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Exposition Femmes, Après Coup a Hotel de Ville

RDC_200907_LAM.2979_reference Image: Lâm Duc Hiên

Femmes, Après Coup is a photography and sound installation about violence against women presented by Medecins du Monde in front of Hotel de Ville until April 24, 2010.  It is composed of seven testimonies from victims of violence in Guatemala, Haiti, Moldavia, Nicaragua, Pakistan, Democratic Republic of Congo and France. The portaits by Lâm Duc Hiên are accompanied by testimonies of acts of violence, whether physical, psychological or economic. Not only does the exhibition inform about the multiplicity of forms of violence and possible solutions, but it also hopes to break the taboo around the subject and encourage speaking up to help overcome the status of a victim.

According to the photographer, Lâm Duc Hiên, the purpose of the exhibition is to "end the silence of these battered women, translate their suffering in images." He adds, "I wanted to tell their life stories through their own eyes. " Lâm Duc Hiên, who has Vietnamese origins, was born in Laos, but fled the country in 1975 to seek refuge in Thailand and then France. Having obtained his diploma in fine arts, he became a photographer working for humanitarian organizations and covered Romania, Russia, conflict zones in Mauritania, Kurdistan, Sudan and Bosnia. He won the World Press Photo prize in 2001 for his series of portraits entitled Iraqis under embargo. He also the author of the exposition, Mekong, history of men currently on display on the fence of the Luxembourg gardens.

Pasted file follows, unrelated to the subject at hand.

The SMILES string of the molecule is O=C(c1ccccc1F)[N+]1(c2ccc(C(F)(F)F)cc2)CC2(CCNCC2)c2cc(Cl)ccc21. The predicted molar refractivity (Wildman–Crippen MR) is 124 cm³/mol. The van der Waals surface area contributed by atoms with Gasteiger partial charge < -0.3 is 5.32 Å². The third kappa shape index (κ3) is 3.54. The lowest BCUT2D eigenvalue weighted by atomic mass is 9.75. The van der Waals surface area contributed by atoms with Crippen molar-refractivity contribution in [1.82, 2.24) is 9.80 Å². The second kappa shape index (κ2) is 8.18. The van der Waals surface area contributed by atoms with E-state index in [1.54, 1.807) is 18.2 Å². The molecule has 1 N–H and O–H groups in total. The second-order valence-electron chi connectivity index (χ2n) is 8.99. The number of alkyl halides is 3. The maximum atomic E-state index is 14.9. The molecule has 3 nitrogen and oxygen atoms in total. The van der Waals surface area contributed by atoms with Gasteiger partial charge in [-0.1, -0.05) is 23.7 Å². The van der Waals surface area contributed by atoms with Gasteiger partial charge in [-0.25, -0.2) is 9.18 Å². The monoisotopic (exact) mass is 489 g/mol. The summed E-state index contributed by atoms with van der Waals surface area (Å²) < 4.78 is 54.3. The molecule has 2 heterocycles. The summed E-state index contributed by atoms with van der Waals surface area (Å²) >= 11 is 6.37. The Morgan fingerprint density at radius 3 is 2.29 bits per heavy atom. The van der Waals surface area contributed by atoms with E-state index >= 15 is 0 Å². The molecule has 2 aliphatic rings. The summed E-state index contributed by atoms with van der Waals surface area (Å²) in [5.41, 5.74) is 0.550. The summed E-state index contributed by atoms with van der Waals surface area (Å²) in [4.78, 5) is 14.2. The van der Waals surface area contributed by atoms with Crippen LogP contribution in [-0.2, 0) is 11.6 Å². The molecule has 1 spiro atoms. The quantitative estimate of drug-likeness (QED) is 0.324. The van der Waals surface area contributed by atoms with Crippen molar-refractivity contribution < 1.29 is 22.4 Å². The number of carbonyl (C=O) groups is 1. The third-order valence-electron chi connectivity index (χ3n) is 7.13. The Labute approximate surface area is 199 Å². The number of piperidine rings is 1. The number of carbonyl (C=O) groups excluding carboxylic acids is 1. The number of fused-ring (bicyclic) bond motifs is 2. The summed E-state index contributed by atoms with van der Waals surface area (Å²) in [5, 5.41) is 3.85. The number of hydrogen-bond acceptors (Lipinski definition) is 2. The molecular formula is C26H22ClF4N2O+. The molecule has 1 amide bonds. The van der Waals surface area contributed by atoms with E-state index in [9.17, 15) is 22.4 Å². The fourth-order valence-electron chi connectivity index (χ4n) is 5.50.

The exhibition is accompanied by a free theatre performance by Valérie Thomas on 15th and 16th of April at 6:30pm. Together with four other actresses she proposes a show entitled Dix moi de chair, dix moi de chiffon pour porter témoignage, porter stigmate. As the author states in her own words, the aim of the performance is "To stand before you, in a provocative position, but one that does not allow any ambiguity, in our sexual bodies, ten of me of flesh, ten of me of cloth, to bear witness, to bear the stigma. That is indeed "violence against" - to mark, stigmatize the body as the other."

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